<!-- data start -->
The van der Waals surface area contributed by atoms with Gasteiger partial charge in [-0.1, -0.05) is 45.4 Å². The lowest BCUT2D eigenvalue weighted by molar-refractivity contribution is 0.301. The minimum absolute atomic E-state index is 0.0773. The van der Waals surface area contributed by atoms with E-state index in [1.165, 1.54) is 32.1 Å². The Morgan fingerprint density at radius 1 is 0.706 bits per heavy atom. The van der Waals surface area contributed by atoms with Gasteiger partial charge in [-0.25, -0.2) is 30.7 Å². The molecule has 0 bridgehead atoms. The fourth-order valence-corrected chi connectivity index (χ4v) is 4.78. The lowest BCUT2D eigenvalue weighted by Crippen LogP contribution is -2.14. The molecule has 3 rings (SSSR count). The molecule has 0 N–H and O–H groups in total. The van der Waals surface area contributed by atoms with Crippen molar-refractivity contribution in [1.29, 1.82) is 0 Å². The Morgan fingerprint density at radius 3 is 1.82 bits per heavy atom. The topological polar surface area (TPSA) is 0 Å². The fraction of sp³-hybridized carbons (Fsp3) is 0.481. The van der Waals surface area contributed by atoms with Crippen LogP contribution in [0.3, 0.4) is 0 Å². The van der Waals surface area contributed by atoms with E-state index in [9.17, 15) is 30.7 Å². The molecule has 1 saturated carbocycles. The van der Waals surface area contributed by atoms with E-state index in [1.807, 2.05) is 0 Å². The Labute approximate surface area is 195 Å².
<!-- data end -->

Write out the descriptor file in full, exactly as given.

The van der Waals surface area contributed by atoms with Gasteiger partial charge in [-0.1, -0.05) is 45.4 Å². The lowest BCUT2D eigenvalue weighted by molar-refractivity contribution is 0.301. The minimum absolute atomic E-state index is 0.0773. The van der Waals surface area contributed by atoms with E-state index in [1.165, 1.54) is 32.1 Å². The Morgan fingerprint density at radius 1 is 0.706 bits per heavy atom. The van der Waals surface area contributed by atoms with Gasteiger partial charge in [-0.25, -0.2) is 30.7 Å². The molecule has 0 bridgehead atoms. The fourth-order valence-corrected chi connectivity index (χ4v) is 4.78. The lowest BCUT2D eigenvalue weighted by Crippen LogP contribution is -2.14. The molecule has 3 rings (SSSR count). The molecule has 0 N–H and O–H groups in total. The van der Waals surface area contributed by atoms with Crippen molar-refractivity contribution in [1.29, 1.82) is 0 Å². The Morgan fingerprint density at radius 3 is 1.82 bits per heavy atom. The topological polar surface area (TPSA) is 0 Å². The fraction of sp³-hybridized carbons (Fsp3) is 0.481. The van der Waals surface area contributed by atoms with Crippen LogP contribution in [0.3, 0.4) is 0 Å². The van der Waals surface area contributed by atoms with E-state index in [9.17, 15) is 30.7 Å². The molecule has 1 saturated carbocycles. The van der Waals surface area contributed by atoms with E-state index in [1.807, 2.05) is 0 Å². The Labute approximate surface area is 195 Å².